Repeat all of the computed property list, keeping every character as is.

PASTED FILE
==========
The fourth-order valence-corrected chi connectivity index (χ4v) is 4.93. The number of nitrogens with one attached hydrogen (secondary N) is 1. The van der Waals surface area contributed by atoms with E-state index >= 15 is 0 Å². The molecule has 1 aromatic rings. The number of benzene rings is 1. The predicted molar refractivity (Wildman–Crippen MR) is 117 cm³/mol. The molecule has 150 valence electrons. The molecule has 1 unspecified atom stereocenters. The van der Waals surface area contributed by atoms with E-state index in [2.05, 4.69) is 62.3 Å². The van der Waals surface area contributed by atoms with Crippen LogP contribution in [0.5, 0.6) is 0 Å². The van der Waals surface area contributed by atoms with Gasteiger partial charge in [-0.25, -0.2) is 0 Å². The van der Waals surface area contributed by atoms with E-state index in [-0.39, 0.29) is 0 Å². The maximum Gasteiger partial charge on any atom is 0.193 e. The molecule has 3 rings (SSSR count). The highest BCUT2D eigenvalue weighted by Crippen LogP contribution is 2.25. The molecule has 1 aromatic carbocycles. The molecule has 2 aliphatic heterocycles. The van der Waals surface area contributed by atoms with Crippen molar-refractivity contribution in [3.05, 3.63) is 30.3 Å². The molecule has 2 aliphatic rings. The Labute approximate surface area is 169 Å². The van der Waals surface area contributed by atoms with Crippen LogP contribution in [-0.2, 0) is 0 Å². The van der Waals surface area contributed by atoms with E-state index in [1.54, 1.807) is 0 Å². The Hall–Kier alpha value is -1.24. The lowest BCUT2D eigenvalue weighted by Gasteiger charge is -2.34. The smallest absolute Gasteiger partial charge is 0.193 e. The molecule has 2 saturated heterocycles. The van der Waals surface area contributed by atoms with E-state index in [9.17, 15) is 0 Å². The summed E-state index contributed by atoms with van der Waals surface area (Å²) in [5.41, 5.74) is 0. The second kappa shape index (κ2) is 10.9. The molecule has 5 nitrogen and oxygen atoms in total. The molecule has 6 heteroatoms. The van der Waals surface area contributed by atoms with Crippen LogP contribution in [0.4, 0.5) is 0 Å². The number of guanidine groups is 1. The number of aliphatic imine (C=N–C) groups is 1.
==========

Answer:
The fourth-order valence-corrected chi connectivity index (χ4v) is 4.93. The number of nitrogens with one attached hydrogen (secondary N) is 1. The van der Waals surface area contributed by atoms with E-state index >= 15 is 0 Å². The molecule has 1 aromatic rings. The number of benzene rings is 1. The predicted molar refractivity (Wildman–Crippen MR) is 117 cm³/mol. The molecule has 150 valence electrons. The molecule has 1 unspecified atom stereocenters. The van der Waals surface area contributed by atoms with E-state index in [2.05, 4.69) is 62.3 Å². The van der Waals surface area contributed by atoms with Crippen LogP contribution in [0.5, 0.6) is 0 Å². The van der Waals surface area contributed by atoms with Gasteiger partial charge in [-0.25, -0.2) is 0 Å². The van der Waals surface area contributed by atoms with E-state index in [-0.39, 0.29) is 0 Å². The maximum Gasteiger partial charge on any atom is 0.193 e. The molecule has 3 rings (SSSR count). The highest BCUT2D eigenvalue weighted by Crippen LogP contribution is 2.25. The molecule has 1 aromatic carbocycles. The molecule has 2 aliphatic heterocycles. The van der Waals surface area contributed by atoms with Crippen molar-refractivity contribution in [3.05, 3.63) is 30.3 Å². The molecule has 2 aliphatic rings. The Labute approximate surface area is 169 Å². The van der Waals surface area contributed by atoms with Crippen LogP contribution in [-0.2, 0) is 0 Å². The van der Waals surface area contributed by atoms with E-state index in [1.54, 1.807) is 0 Å². The Hall–Kier alpha value is -1.24. The lowest BCUT2D eigenvalue weighted by Gasteiger charge is -2.34. The smallest absolute Gasteiger partial charge is 0.193 e. The molecule has 2 saturated heterocycles. The van der Waals surface area contributed by atoms with E-state index in [9.17, 15) is 0 Å². The summed E-state index contributed by atoms with van der Waals surface area (Å²) in [5.41, 5.74) is 0. The second kappa shape index (κ2) is 10.9. The molecule has 5 nitrogen and oxygen atoms in total. The molecule has 6 heteroatoms. The van der Waals surface area contributed by atoms with Crippen LogP contribution in [0.4, 0.5) is 0 Å². The number of guanidine groups is 1. The number of aliphatic imine (C=N–C) groups is 1.